Nurul Izzah Anwar
Nurul Izzah Anwar
Bruno Philip
KUALA LUMPUR - The father, Anwar Ibrahim failed: the opposition coalition he's been leading lost this month's national elections. By all accounts, he will never be Prime Minister. The daughter, Nurul Izzah Anwar, was instead reelected comfortably to her seat as Member of Parliament in the May 5 legislative ballot.
Time is on her side, and Nurul, at 32, intends to take full advantage of it.
On election day, before the bad news of the coalition's defeat came out -- the Barisan Nasional (BN) coalition, in power for more than half a century, won by a narrow margin -- Nurul was visiting polling stations by car and with her family, in her local Kuala Lumpur district of Lembah Pantai.
In the front seat was her husband, Shahrir, also 32, who works in finance. In the back, the two younger sisters of Nurul, the eldest of a family of six. "We all are children of chance," says the young woman, to justify her political path. In 1998, her father, Anwar, who was then the Deputy Prime Minister and heir apparent to the chief of government Mahatir Mohammad, was dismissed, arrested and condemned for corruption and eventually for alleged sodomy against one of his former assistants.
"I was only 19," remembers Nurul, "I didn't hear the calling of politics at all. I was studying electronic engineering. But I began to feel such an injustice, the certainty that my father was innocent, so I started working for his defense."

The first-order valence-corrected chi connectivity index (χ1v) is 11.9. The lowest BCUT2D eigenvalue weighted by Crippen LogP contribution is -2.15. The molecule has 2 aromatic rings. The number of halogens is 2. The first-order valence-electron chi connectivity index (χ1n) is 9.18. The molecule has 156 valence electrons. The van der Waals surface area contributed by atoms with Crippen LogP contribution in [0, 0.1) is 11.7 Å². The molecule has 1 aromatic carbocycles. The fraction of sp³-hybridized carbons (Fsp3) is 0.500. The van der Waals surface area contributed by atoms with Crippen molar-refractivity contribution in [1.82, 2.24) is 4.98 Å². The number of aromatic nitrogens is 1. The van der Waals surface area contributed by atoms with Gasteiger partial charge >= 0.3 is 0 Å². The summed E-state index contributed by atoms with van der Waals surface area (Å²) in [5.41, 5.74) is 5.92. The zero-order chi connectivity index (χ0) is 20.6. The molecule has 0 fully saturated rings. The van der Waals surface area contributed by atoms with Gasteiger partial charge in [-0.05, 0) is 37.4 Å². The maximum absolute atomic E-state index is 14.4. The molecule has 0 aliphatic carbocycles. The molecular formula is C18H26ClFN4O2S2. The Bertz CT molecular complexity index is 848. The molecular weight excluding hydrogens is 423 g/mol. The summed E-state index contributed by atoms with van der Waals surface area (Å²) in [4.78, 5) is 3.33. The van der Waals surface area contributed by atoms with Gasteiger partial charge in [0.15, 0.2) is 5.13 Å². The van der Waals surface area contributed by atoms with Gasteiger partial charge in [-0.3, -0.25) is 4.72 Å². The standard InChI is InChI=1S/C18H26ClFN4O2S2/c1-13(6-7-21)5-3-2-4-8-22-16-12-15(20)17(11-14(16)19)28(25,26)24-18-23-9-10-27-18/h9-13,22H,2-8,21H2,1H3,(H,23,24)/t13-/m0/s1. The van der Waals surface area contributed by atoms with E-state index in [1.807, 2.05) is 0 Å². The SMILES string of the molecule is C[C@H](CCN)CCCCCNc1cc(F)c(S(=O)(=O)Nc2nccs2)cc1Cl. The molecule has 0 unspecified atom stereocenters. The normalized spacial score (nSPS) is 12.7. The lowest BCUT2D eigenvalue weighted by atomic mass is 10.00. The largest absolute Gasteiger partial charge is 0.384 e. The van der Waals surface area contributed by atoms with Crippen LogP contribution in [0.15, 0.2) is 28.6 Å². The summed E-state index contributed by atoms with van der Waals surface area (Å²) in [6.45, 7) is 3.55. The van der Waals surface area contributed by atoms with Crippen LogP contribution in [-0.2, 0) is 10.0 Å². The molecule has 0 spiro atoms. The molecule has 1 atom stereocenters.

Anwar Ibrahim, 65, now the head of the Pakatan Rakyat, a coalition of three opposition parties, was released in 2004, after six years behind bars.
Pious Muslim, tireless campaigner
Nurul's personality conveys charm and human warmth. Her smile, reproduced everywhere in the neighborhood by the electoral campaign posters, is magnetic. Wearing a pale mauve Islamic veil and a matching flowered tunic with high-heeled black shoes, she is a pious Muslim woman who nevertheless is convinced that religion is a personal matter. In the streets, she tirelessly shakes hands, and poses for pictures with electors who adore her.
"I'm a rather reserved person," she adds to explain her former reluctance to join the race for Parliament. "In 2008, I ran for the first time. I was surprised to win!"
Could young Nurul become Malaysia's "Benazir Bhutto"? There are indeed similarities. Pakistan's former Prime Minister had been a teenager when her father, Zulficar, the then-Prime Minister, was overthrown by a military coup and hanged two years later, in 1979.
Nurul sighs at this comparison: "My father didn't push me to enter politics. My mother was opposed to it..."
Does she intend to become Prime Minister one day? Frowning, she answers: "I am already a Member of Parliament. If you are a teacher, do you want to become the headmaster?"
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